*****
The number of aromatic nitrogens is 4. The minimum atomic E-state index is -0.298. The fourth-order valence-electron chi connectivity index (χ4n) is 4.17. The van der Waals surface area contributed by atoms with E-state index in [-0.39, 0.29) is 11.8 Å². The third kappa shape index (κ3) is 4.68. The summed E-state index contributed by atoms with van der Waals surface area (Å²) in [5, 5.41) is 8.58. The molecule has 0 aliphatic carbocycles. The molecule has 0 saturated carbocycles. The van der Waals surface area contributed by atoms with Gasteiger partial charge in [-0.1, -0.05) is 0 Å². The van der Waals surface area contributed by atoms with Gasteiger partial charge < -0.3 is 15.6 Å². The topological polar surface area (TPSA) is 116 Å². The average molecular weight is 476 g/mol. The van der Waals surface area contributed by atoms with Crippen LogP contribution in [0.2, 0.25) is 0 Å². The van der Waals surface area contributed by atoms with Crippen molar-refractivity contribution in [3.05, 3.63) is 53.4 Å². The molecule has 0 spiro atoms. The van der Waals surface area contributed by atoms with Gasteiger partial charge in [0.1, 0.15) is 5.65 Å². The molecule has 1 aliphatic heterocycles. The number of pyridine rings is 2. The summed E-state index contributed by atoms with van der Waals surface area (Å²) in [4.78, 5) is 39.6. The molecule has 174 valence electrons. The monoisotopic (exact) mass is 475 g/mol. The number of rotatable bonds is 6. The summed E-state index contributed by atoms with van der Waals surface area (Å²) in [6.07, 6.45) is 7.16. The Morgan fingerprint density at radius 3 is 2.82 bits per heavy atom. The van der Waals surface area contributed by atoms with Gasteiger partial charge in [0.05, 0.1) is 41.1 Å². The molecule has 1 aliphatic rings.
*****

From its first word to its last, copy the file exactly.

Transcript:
The number of aromatic nitrogens is 4. The minimum atomic E-state index is -0.298. The fourth-order valence-electron chi connectivity index (χ4n) is 4.17. The van der Waals surface area contributed by atoms with E-state index in [-0.39, 0.29) is 11.8 Å². The third kappa shape index (κ3) is 4.68. The summed E-state index contributed by atoms with van der Waals surface area (Å²) in [5, 5.41) is 8.58. The molecule has 0 aliphatic carbocycles. The molecule has 0 saturated carbocycles. The van der Waals surface area contributed by atoms with Gasteiger partial charge in [-0.1, -0.05) is 0 Å². The van der Waals surface area contributed by atoms with Gasteiger partial charge < -0.3 is 15.6 Å². The topological polar surface area (TPSA) is 116 Å². The average molecular weight is 476 g/mol. The van der Waals surface area contributed by atoms with Crippen LogP contribution in [0.2, 0.25) is 0 Å². The van der Waals surface area contributed by atoms with Crippen molar-refractivity contribution in [3.05, 3.63) is 53.4 Å². The molecule has 0 spiro atoms. The van der Waals surface area contributed by atoms with Gasteiger partial charge in [0.1, 0.15) is 5.65 Å². The molecule has 1 aliphatic heterocycles. The number of pyridine rings is 2. The summed E-state index contributed by atoms with van der Waals surface area (Å²) in [4.78, 5) is 39.6. The molecule has 174 valence electrons. The monoisotopic (exact) mass is 475 g/mol. The number of rotatable bonds is 6. The summed E-state index contributed by atoms with van der Waals surface area (Å²) in [6.07, 6.45) is 7.16. The Morgan fingerprint density at radius 3 is 2.82 bits per heavy atom. The van der Waals surface area contributed by atoms with Gasteiger partial charge in [0.05, 0.1) is 41.1 Å². The molecule has 1 aliphatic rings.